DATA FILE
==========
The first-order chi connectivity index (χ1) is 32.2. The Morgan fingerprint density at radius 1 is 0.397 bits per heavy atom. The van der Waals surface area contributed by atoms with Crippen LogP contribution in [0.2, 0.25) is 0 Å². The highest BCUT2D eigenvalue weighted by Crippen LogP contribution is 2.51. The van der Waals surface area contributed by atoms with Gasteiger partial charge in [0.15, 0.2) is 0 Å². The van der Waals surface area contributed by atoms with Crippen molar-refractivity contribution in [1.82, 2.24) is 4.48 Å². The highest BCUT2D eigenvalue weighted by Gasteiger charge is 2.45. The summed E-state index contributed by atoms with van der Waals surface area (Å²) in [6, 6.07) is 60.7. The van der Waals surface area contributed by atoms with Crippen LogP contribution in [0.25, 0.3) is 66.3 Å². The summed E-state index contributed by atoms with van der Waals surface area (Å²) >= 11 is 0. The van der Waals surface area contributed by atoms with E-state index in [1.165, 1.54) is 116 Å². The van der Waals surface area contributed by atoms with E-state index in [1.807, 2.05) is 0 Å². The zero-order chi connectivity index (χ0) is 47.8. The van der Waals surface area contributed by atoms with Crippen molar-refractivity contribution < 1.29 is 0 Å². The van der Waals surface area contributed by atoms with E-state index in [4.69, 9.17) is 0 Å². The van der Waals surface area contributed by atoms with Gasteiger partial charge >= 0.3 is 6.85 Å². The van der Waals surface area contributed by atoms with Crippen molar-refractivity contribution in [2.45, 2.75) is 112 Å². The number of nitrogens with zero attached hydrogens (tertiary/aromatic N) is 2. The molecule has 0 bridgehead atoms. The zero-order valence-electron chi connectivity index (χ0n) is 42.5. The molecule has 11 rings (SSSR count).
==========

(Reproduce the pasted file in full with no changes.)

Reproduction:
The first-order chi connectivity index (χ1) is 32.2. The Morgan fingerprint density at radius 1 is 0.397 bits per heavy atom. The van der Waals surface area contributed by atoms with Crippen LogP contribution in [0.2, 0.25) is 0 Å². The highest BCUT2D eigenvalue weighted by Crippen LogP contribution is 2.51. The van der Waals surface area contributed by atoms with Gasteiger partial charge in [0.15, 0.2) is 0 Å². The van der Waals surface area contributed by atoms with Crippen molar-refractivity contribution in [1.82, 2.24) is 4.48 Å². The highest BCUT2D eigenvalue weighted by Gasteiger charge is 2.45. The summed E-state index contributed by atoms with van der Waals surface area (Å²) in [6, 6.07) is 60.7. The van der Waals surface area contributed by atoms with Crippen LogP contribution in [0.25, 0.3) is 66.3 Å². The summed E-state index contributed by atoms with van der Waals surface area (Å²) >= 11 is 0. The van der Waals surface area contributed by atoms with E-state index in [1.165, 1.54) is 116 Å². The van der Waals surface area contributed by atoms with E-state index in [1.807, 2.05) is 0 Å². The zero-order chi connectivity index (χ0) is 47.8. The van der Waals surface area contributed by atoms with Crippen molar-refractivity contribution < 1.29 is 0 Å². The van der Waals surface area contributed by atoms with E-state index in [4.69, 9.17) is 0 Å². The van der Waals surface area contributed by atoms with Gasteiger partial charge >= 0.3 is 6.85 Å². The van der Waals surface area contributed by atoms with Crippen molar-refractivity contribution in [2.45, 2.75) is 112 Å². The number of nitrogens with zero attached hydrogens (tertiary/aromatic N) is 2. The molecule has 0 bridgehead atoms. The zero-order valence-electron chi connectivity index (χ0n) is 42.5. The molecule has 11 rings (SSSR count).